I wonder when it all changed regarding elections for political office.

The change I’m referring to is one in which candidates no longer talk about what they are going to do but rather what’s wrong with their opponent.

There must have been a specific campaign in which a candidate and his/her staff decided not to bother exaggerating about all the good things they would do if elected.  In other words let’s not make those promises because we likely can’t fulfill them anyway although we voters had gotten accustomed to being lied to and accepted it as part of the campaign process.

In truth by the time the person took office we usually had forgotten what they promised to do anyway.

So let me get back to the change which in my mind has taken place fairly recently.

Promises that would never be kept were simply not good enough to get voters, many of whom were apathetic, in your political corner.  It just wasn’t juicy enough to move them to flip the lever for a particular candidate.  However what might move the needle is telling you about all the things that are wrong with my opponent.  That way instead of me admitting that I have no answers about the problems facing our town, county, state or country (whichever applies) I can put the focus on the shaky background of the “other guy.”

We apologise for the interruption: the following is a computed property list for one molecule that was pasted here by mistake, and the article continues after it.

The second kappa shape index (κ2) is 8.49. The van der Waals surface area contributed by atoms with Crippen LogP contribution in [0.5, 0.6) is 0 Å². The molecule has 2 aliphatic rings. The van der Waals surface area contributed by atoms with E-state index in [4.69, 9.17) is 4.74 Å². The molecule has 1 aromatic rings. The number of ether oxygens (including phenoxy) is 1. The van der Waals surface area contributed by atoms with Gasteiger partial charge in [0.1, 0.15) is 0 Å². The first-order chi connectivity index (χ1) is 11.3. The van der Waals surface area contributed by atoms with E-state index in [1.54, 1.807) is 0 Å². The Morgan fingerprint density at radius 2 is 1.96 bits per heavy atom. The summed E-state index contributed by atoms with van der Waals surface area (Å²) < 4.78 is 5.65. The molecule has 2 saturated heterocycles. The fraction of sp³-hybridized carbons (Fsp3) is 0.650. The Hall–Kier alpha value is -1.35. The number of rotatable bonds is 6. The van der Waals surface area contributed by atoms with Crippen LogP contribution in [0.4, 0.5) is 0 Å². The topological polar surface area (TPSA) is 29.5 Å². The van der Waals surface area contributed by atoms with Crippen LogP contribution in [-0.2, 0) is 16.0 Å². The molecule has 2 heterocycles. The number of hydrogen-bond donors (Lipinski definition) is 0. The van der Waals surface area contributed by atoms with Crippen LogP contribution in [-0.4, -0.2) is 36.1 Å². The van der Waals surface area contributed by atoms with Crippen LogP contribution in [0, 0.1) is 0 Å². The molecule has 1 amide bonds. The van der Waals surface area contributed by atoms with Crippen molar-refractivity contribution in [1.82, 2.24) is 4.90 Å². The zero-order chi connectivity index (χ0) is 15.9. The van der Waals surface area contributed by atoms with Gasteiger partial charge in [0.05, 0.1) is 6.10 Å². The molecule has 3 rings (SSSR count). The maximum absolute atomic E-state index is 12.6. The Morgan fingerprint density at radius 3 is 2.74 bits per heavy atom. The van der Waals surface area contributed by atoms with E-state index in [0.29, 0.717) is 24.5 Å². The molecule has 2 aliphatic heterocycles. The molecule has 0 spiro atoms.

There had to be one significant election for political office in which this was the strategy used and it turned out to be a winning one.

So now what we get are TV and radio commercials, print ads, flyers and even signs that don’t promote the virtue of one candidate but just rip the other.  It is Negative Campaigning 101 and it’s the direction we have now grown to accept as the norm.

What’s even worse is we can’t separate facts from fiction because the rhetoric spewed at times makes you believe that some of those seeking our vote are just awful people.  There seems to be no accountability as you can say whatever you want whether it’s true or not.

You know we were actually better off just voting for those who we knew were making false promises.  Boy I really miss those days.